Written by: Holly Schaeffer
There’s a school of thought that believes people are either born larks or night owls – and that they don’t have too much choice in the matter. However, everyone who feels more productive in the evening but has to get up for work in the morning knows that you can become a morning person when you have to or want to.
In case you were contemplating making “early rising” one of your New Year’s resolutions, you’re in the right place. Here are the vital benefits of getting up early.
1. You Are Likely to Eat a Healthy Breakfast
Although it’s not quite the most important meal of the day, what you eat (or don’t eat) for breakfast can set up your entire day. And when we wake up late and have to get ready for the day in a rush, we tend to skip eating breakfast.
Ideally, you want a meal that will provide your body with plenty of energy so that it is ready to tackle the day ahead. Savory or sweet are both fine, as long as you don’t overindulge so much that all you want to do is go back to bed.
2. You Might Sleep Better
Research has found that those who go to bed later (and wake up later as a consequence) are more likely to have trouble falling asleep, as they have a more difficult time calming their thoughts down when bedtime comes.
In other words, if you set up a routine of earlier bedtime and wake time go to bed earlier, you are likely to fall asleep more easily and enjoy deeper, more refreshing sleep.
To help you figure this routine out, start by calculating how much sleep you need. Once you know that, you can ensure you go to bed just at the right time to fall asleep easily and still wake up with a pep in your step.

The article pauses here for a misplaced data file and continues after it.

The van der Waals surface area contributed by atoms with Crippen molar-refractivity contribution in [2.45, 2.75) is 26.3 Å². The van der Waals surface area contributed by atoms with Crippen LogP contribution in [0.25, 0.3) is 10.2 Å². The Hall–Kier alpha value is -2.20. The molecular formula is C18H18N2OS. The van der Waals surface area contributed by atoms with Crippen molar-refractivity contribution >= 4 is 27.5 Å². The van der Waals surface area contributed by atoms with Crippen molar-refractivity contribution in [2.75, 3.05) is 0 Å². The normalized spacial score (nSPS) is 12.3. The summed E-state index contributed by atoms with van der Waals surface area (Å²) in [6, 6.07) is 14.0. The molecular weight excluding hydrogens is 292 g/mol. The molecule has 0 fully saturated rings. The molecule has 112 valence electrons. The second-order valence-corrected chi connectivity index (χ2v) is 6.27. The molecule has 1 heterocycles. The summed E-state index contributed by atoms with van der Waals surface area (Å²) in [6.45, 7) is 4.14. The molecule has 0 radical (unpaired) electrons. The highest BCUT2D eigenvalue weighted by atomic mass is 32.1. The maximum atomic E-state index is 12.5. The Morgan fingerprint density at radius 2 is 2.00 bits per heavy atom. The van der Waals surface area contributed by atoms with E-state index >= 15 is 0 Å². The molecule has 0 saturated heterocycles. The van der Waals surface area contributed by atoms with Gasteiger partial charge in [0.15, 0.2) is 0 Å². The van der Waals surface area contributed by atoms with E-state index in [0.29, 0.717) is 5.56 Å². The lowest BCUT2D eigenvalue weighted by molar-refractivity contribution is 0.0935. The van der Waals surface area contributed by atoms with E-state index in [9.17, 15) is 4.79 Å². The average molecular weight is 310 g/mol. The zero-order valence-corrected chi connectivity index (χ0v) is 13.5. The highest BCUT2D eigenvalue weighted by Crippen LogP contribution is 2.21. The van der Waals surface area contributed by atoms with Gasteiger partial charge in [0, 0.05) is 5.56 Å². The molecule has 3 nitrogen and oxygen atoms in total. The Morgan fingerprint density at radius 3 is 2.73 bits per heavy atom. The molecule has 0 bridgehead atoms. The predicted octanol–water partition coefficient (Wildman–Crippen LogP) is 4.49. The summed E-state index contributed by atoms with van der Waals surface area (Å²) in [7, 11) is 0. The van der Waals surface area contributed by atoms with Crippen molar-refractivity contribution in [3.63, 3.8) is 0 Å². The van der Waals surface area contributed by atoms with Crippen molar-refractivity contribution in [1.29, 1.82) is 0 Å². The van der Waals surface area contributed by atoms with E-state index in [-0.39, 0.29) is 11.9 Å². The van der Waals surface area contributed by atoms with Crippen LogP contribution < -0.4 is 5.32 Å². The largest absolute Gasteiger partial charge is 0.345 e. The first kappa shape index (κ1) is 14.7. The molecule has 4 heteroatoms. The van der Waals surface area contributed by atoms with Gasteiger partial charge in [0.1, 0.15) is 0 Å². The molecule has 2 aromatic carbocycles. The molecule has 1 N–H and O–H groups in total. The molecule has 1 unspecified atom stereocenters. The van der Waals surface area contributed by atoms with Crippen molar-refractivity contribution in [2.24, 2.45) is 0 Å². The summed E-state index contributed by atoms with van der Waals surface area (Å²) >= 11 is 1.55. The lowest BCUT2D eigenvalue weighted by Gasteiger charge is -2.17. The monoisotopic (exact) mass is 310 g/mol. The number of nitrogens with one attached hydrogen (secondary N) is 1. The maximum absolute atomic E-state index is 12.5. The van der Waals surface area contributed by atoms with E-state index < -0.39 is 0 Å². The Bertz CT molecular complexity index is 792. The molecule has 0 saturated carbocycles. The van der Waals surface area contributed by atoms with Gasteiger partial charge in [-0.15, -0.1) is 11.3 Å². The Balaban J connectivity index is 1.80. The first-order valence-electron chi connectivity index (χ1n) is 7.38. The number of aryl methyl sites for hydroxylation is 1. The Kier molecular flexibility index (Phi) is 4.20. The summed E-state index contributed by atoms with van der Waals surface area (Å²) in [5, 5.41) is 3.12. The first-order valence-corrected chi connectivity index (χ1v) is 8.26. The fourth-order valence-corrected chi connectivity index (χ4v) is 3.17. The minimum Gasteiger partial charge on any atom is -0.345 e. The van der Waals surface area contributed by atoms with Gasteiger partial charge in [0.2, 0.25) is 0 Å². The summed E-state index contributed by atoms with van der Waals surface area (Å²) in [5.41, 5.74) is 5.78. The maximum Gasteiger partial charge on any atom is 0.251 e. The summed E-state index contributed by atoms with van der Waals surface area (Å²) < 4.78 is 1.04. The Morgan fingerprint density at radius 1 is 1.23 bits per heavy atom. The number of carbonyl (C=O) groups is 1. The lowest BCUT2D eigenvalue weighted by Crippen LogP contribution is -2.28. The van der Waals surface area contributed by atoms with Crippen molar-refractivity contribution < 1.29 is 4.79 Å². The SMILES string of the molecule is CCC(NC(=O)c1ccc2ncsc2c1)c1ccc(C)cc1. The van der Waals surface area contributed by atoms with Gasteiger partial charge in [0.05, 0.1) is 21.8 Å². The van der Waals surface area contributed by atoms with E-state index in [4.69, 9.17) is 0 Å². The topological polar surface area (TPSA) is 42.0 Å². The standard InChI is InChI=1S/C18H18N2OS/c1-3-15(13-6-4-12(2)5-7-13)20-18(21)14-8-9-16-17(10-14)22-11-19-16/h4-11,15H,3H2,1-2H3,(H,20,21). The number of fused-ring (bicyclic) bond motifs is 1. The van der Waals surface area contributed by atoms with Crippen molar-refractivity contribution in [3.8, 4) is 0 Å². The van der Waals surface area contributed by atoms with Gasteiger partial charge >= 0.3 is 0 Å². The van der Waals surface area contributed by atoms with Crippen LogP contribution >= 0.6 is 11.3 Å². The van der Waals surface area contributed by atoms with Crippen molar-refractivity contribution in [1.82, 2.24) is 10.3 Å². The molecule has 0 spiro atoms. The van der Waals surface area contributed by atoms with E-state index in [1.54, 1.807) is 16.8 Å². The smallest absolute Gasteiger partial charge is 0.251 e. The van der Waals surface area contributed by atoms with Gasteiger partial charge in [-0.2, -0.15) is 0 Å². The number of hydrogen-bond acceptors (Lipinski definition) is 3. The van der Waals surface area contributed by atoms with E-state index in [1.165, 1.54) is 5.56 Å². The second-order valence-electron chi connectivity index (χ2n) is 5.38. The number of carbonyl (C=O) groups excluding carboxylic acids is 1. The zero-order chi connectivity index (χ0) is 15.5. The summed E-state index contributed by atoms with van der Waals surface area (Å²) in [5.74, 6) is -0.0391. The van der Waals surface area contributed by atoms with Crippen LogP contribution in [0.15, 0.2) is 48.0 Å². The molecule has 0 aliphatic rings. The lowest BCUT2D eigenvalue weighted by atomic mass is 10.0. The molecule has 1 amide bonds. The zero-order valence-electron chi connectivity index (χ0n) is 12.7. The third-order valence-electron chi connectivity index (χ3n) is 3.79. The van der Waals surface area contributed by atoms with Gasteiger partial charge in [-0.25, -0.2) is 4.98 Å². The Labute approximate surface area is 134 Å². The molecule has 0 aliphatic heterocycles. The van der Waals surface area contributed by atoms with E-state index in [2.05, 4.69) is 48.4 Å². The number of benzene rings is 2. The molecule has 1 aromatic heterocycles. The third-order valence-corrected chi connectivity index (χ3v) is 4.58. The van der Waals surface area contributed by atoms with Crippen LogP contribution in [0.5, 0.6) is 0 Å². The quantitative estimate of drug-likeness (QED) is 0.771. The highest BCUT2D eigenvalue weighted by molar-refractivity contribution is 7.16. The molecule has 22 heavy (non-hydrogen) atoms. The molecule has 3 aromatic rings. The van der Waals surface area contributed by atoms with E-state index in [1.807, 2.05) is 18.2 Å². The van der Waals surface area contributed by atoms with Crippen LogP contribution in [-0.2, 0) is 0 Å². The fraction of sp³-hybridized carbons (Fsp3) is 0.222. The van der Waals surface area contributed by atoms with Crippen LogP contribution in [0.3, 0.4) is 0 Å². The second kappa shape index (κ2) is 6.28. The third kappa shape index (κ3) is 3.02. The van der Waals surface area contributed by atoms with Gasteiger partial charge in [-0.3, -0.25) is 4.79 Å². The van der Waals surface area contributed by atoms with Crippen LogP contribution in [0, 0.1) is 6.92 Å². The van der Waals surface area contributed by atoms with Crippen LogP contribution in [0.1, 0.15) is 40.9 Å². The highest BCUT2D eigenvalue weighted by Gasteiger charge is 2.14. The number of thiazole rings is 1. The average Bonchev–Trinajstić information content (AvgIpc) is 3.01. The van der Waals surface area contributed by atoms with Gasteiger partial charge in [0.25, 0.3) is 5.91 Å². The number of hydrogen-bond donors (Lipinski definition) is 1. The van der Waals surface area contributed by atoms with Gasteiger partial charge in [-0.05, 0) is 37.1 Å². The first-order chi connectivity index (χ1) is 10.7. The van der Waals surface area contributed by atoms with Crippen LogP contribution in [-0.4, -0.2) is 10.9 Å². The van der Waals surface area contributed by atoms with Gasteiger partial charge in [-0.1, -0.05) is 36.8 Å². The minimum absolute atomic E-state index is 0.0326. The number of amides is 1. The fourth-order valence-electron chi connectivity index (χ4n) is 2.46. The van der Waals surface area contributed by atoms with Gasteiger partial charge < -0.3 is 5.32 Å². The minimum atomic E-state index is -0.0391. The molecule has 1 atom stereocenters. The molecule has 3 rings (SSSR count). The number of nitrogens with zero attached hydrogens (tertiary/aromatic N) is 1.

3. You Are More Likely to Exercise
Alongside sleep and a healthy diet, exercise is a pillar of health and wellbeing. And if you wake up early, you are more likely to find time to work out than if you rush out of the house 30 minutes after you’ve opened your eyes.
Waking up early does not mean you have to exercise in the morning, if you prefer to do it later in the day. You can simply do some of the things you want to do that day in the morning, leaving you plenty of time for a workout in the evening.
4. You Will Probably Be More Productive
People who habitually wake up early often claim they enjoy early rising because they feel they get more of the day.
This is partly due to the fact that they get to enjoy more daylight, especially in wintertime, when we only get so much sun as it is. Also, by getting an early start, they can complete their to-do list earlier, leaving them more time to wind down and relax in the evening.
This does not mean that you have to stay awake for longer. You can still get your eight or nine hours of sleep – you’ll just be shifting the time of day you clock them in.
5. Your Mental Health Could Improve
The stress and anxiety of modern living can lead to a whole host of mental health issues and challenges. Waking up early is not a cure or a universal solution, but it does help.
First of all, you’ll feel less stressed about not getting things done – after all, you’ll have more time in the day (or that’s how you’ll feel) to do things. This will leave you feeling more accomplished and satisfied at the end of the day.
If you’re also sleeping better, eating a healthy breakfast, and following it up with several more healthy meals, and if you’ve also found time to exercise, your mental health will certainly improve.
The connection between our mental and physical health is very profound. That’s why people often tell you to “walk off your problems” or to simply get some exercise to help you feel better. It really can help.
Being an early riser can certainly change your life for the better. However, it can also ruin your day, if you feel forced to get up early and you’re not really doing it with enthusiasm or of your own volition.
If you’re not getting enough sleep but want to wake up early, and if you’re having trouble waking or getting up, you might want to reconsider your early rising goal. The aim of the practice is to feel better, not worse and sleep-deprived.
Try waking up 15 minutes earlier and going to bed 20 minutes earlier every day, for starters. Don’t expect your body to magically adjust overnight (pun intended). If you want to become a lark, take your time, and remember why you are doing it in the first place.